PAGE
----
Thoughts on the future of special collections / rare book librarianship?

As an historian, I feel that the use of material texts is becoming increasingly relevant. The trend in the humanities (especially so in the study of history) in the middle part of the 20th century was to use secondary sources.  This has begun to change over the last twenty or thirty years.  More recently, students of the humanities, and in other fields, are turning not just to published primary texts, but to artifacts themselves.  I think special collections professionals will become vitally more important as a result of this trend. 

Additionally, I think we all know how incredibly important it is to become more tech-savvy as a field and as individual professionals. I work for a public library, and we don’t have the same kind of funding as a major university might.  However, in our small way, we’ve been able to get some parts of collections digitized and available to the world. The numbers of visitors to the collections that have been digitized directly correlate--for instance, the more medieval manuscripts we have examples of online, the more visitors we’ve had in the department to use them from all over the world. The more children’s books we have in our online catalog, the more folks we have making appointments to come in and see them in person. There are arguments that once there are digital surrogates of materials online, people won’t need to see the original artifacts, and I find that is not the case at all.  In fact, I believe it increases a library’s usership.

Any unusual or interesting collection at your library you’d like to draw our attention to?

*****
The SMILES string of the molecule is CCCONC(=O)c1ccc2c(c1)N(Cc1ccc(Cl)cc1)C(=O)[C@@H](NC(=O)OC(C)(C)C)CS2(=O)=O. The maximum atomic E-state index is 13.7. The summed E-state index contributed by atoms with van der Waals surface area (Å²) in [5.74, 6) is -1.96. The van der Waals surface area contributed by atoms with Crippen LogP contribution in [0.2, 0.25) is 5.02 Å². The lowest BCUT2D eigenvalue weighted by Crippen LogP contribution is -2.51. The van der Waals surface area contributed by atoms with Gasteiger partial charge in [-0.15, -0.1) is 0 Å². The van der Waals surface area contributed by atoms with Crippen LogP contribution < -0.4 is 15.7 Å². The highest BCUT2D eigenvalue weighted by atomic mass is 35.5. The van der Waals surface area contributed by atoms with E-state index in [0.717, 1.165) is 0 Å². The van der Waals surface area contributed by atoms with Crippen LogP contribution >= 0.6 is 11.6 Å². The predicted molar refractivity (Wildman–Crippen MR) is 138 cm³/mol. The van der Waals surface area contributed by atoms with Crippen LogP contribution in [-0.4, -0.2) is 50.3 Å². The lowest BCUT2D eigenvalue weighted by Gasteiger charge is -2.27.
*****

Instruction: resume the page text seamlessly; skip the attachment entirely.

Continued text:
I’m always afraid special collections professionals, scholars, and students are unaware of the amazing treasures we have. 
 
Founded in 1891, the Free Library was part of a growth of circulating libraries wherein people could borrow books without paying an annual fee. The first librarian and his assistant received their first rare collection of incunabula in 1899. The Rare Book Department, permanently installed by 1949, comprises wonderful collections of Poe, Dickens, Beatrix Potter, medieval manuscripts, “Oriental” manuscripts, Americana, cuneiform tablets, Rackham, children’s books, and illustrators.
 
One collection in particular that is so far not in the OPAC nor digitized is the Horace collection. Given to the Free Library by Moncure Biddle, the Horace collection is a treasure of great printers and fine bindings from the incunabula period to the present.

Any upcoming exhibitions at your library?
 
I would like to mention that right now, we have a newly opened space, the William B. Dietrich Gallery.  On display for the 450th birthday of Shakespeare is our First Folio, considered to be one of the two rarest in the world. That exhibition is “Shakespeare For All Time,” and we’re very excited about it.  I’m working with a colleague on the next exhibition, which will open this summer. The focus will be on calendars, the zodiac, and astrology from all over the world: drawing on our medieval manuscripts, non-Western manuscripts, prints, and Americana.